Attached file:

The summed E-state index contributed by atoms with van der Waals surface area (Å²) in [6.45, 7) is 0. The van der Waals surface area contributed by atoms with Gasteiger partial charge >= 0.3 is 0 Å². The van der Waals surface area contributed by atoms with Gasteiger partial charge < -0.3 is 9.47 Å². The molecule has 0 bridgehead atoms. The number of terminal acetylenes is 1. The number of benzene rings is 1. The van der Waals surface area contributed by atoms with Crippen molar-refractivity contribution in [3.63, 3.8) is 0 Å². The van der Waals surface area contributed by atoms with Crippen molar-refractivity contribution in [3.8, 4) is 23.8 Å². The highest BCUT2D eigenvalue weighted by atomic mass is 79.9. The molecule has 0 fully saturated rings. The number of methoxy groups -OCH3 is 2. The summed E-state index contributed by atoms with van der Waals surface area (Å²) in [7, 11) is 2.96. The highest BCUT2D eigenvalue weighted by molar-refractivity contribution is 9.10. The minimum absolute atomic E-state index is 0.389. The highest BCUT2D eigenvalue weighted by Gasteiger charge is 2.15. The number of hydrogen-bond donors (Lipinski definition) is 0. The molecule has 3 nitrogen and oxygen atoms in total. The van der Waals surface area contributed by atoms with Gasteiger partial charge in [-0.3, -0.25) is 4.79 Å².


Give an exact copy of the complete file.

The summed E-state index contributed by atoms with van der Waals surface area (Å²) in [6.45, 7) is 0. The van der Waals surface area contributed by atoms with Gasteiger partial charge >= 0.3 is 0 Å². The van der Waals surface area contributed by atoms with Gasteiger partial charge < -0.3 is 9.47 Å². The molecule has 0 bridgehead atoms. The number of terminal acetylenes is 1. The number of benzene rings is 1. The van der Waals surface area contributed by atoms with Crippen molar-refractivity contribution in [3.63, 3.8) is 0 Å². The van der Waals surface area contributed by atoms with Crippen molar-refractivity contribution in [3.8, 4) is 23.8 Å². The highest BCUT2D eigenvalue weighted by atomic mass is 79.9. The molecule has 0 fully saturated rings. The number of methoxy groups -OCH3 is 2. The summed E-state index contributed by atoms with van der Waals surface area (Å²) in [7, 11) is 2.96. The highest BCUT2D eigenvalue weighted by molar-refractivity contribution is 9.10. The minimum absolute atomic E-state index is 0.389. The highest BCUT2D eigenvalue weighted by Gasteiger charge is 2.15. The number of hydrogen-bond donors (Lipinski definition) is 0. The molecule has 3 nitrogen and oxygen atoms in total. The van der Waals surface area contributed by atoms with Gasteiger partial charge in [-0.3, -0.25) is 4.79 Å².